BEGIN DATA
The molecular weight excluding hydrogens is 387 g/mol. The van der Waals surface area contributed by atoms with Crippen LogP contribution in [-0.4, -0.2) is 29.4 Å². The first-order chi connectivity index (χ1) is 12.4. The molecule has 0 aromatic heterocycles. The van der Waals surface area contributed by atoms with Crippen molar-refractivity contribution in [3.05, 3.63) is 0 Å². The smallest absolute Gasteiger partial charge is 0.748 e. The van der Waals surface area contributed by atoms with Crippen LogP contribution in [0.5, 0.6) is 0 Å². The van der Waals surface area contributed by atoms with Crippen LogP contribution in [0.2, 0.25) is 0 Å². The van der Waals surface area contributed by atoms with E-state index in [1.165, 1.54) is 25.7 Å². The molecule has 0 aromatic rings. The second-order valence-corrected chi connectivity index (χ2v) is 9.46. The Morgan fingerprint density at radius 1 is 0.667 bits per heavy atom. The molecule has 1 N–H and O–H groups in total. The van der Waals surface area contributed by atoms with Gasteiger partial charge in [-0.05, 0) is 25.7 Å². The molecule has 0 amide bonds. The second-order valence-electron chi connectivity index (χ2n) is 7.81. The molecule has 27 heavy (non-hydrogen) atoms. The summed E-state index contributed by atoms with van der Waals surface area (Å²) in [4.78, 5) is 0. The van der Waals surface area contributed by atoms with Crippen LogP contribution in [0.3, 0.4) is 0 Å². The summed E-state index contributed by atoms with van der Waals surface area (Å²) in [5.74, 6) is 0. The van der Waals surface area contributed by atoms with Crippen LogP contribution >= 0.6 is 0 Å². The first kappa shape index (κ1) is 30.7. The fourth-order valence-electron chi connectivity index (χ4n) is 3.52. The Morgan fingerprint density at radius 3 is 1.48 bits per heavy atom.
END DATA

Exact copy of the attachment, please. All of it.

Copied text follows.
The molecular weight excluding hydrogens is 387 g/mol. The van der Waals surface area contributed by atoms with Crippen LogP contribution in [-0.4, -0.2) is 29.4 Å². The first-order chi connectivity index (χ1) is 12.4. The molecule has 0 aromatic heterocycles. The van der Waals surface area contributed by atoms with Crippen molar-refractivity contribution in [3.05, 3.63) is 0 Å². The smallest absolute Gasteiger partial charge is 0.748 e. The van der Waals surface area contributed by atoms with Crippen LogP contribution in [0.5, 0.6) is 0 Å². The van der Waals surface area contributed by atoms with Crippen LogP contribution in [0.2, 0.25) is 0 Å². The van der Waals surface area contributed by atoms with E-state index in [1.165, 1.54) is 25.7 Å². The molecule has 0 aromatic rings. The second-order valence-corrected chi connectivity index (χ2v) is 9.46. The Morgan fingerprint density at radius 1 is 0.667 bits per heavy atom. The molecule has 1 N–H and O–H groups in total. The van der Waals surface area contributed by atoms with Gasteiger partial charge in [-0.05, 0) is 25.7 Å². The molecule has 0 amide bonds. The second-order valence-electron chi connectivity index (χ2n) is 7.81. The molecule has 27 heavy (non-hydrogen) atoms. The summed E-state index contributed by atoms with van der Waals surface area (Å²) in [4.78, 5) is 0. The van der Waals surface area contributed by atoms with Crippen LogP contribution in [0.3, 0.4) is 0 Å². The summed E-state index contributed by atoms with van der Waals surface area (Å²) in [5.74, 6) is 0. The van der Waals surface area contributed by atoms with Crippen LogP contribution >= 0.6 is 0 Å². The first kappa shape index (κ1) is 30.7. The fourth-order valence-electron chi connectivity index (χ4n) is 3.52. The Morgan fingerprint density at radius 3 is 1.48 bits per heavy atom.